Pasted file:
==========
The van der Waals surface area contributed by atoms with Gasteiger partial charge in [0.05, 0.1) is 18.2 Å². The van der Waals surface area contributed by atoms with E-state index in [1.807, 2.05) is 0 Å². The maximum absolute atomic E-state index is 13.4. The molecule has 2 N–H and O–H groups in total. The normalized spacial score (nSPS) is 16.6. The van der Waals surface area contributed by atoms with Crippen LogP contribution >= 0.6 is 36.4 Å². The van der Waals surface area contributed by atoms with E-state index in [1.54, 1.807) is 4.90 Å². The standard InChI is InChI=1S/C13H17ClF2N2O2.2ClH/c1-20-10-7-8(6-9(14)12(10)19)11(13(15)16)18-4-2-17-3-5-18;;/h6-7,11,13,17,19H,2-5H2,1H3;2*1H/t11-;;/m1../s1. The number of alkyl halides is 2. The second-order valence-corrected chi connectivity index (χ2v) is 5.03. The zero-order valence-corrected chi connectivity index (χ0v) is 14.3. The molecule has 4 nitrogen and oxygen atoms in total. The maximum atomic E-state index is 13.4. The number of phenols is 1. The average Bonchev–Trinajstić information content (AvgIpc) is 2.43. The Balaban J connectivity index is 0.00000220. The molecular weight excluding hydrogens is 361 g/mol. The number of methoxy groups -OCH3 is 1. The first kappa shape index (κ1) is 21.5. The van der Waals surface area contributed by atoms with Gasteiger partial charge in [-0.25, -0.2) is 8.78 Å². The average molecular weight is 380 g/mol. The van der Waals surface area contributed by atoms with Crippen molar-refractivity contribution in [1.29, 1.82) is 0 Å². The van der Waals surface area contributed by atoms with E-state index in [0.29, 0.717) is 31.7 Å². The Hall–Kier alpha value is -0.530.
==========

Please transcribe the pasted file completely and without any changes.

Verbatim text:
The van der Waals surface area contributed by atoms with Gasteiger partial charge in [0.05, 0.1) is 18.2 Å². The van der Waals surface area contributed by atoms with E-state index in [1.807, 2.05) is 0 Å². The maximum absolute atomic E-state index is 13.4. The molecule has 2 N–H and O–H groups in total. The normalized spacial score (nSPS) is 16.6. The van der Waals surface area contributed by atoms with Crippen LogP contribution >= 0.6 is 36.4 Å². The van der Waals surface area contributed by atoms with E-state index in [1.54, 1.807) is 4.90 Å². The standard InChI is InChI=1S/C13H17ClF2N2O2.2ClH/c1-20-10-7-8(6-9(14)12(10)19)11(13(15)16)18-4-2-17-3-5-18;;/h6-7,11,13,17,19H,2-5H2,1H3;2*1H/t11-;;/m1../s1. The number of alkyl halides is 2. The second-order valence-corrected chi connectivity index (χ2v) is 5.03. The zero-order valence-corrected chi connectivity index (χ0v) is 14.3. The molecule has 4 nitrogen and oxygen atoms in total. The maximum atomic E-state index is 13.4. The number of phenols is 1. The average Bonchev–Trinajstić information content (AvgIpc) is 2.43. The Balaban J connectivity index is 0.00000220. The molecular weight excluding hydrogens is 361 g/mol. The number of methoxy groups -OCH3 is 1. The first kappa shape index (κ1) is 21.5. The van der Waals surface area contributed by atoms with Gasteiger partial charge in [-0.25, -0.2) is 8.78 Å². The average molecular weight is 380 g/mol. The van der Waals surface area contributed by atoms with Crippen molar-refractivity contribution in [1.29, 1.82) is 0 Å². The van der Waals surface area contributed by atoms with E-state index in [0.29, 0.717) is 31.7 Å². The Hall–Kier alpha value is -0.530.